Cambridge-based TCR2 Therapeutics believes that to be the case. A clinical-stage cell therapy company developing T-cell treatments for cancer patients, TCR2 announced plans in late March to build its first commercial-scale manufacturing facility in Rockville, just south of Gaithersburg, in the northern suburbs of Washington, D.C. It’s a huge step in the five-year-old company’s evolution.
“T-cells are the elite killers of the immune system,” says Ian Somaiya, chief financial officer. “I’m taking your T-cells, making them better, then giving them back to you. This is the type of precision medicine that people have been talking about for some time, where I tailor this medicine just for you.”
Somaiya says Boston enjoyed home-field advantage as the company scoured potential locations for manufacturing. But an examination of Maryland’s advantages ended up turning the tables.
“We certainly did take note of how companies here have succeeded,” Somaiya tells Site Selection. “So, that’s the origin. And we found that there is a lot of specific expertise when it comes to cell and gene therapy. It’s not just the private ecosystem, but the academic institutions nearby. There is quite a lot of relevant talent that we can tap into.”
To assist with project costs related to the new facility, the Maryland Department of Commerce approved an $875,000 conditional loan contingent on job creation and capital investment. In addition, Montgomery County approved a $100,000 Economic Development Fund conditional grant contingent on job creation and capital investment. With the company projected to create 175 new jobs over the next two to three years, Somaiya says Maryland’s incentives were an important lure when matched against other potential locations.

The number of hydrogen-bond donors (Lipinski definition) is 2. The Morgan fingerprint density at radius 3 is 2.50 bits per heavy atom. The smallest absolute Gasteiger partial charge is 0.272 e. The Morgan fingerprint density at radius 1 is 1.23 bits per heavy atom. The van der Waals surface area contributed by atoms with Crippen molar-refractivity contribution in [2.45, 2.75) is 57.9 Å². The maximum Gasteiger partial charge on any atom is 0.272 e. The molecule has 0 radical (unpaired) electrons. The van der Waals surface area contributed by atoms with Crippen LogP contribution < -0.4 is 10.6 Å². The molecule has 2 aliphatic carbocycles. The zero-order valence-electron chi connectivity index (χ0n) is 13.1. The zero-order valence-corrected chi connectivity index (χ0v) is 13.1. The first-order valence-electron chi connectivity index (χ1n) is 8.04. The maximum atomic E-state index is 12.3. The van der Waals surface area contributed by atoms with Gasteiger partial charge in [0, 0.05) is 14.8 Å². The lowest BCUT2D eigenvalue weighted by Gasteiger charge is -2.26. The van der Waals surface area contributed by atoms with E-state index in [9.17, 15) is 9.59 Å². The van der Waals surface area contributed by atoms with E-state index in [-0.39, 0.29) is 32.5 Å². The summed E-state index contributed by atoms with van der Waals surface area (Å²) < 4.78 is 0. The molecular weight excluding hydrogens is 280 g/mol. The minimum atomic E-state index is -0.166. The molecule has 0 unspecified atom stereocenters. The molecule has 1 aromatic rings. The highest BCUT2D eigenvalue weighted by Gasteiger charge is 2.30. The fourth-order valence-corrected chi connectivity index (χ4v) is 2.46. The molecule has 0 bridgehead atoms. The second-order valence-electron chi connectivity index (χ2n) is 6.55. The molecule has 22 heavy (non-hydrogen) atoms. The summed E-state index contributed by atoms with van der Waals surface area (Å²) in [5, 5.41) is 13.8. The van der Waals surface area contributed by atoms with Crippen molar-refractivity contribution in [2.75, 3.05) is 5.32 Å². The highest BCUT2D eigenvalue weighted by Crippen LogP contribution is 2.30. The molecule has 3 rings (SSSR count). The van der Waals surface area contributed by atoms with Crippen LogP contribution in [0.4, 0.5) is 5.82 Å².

Another key factor was the immediate availability of an 85,000-sq.-ft. (7,900-sq.-m.) building owned by Alexandria, the national real estate trust that invests in offices and laboratories. With only tenant improvements needed, Somaiya says TCR2 can accelerate its timeline for launch by a year. And crucially, he says, there’s room to grow.
“If things go well in Maryland, as we expect they will, there are other sites right next door that we will want to take advantage of, because what we want here is a manufacturing hub. This is a long-term commitment we are making.”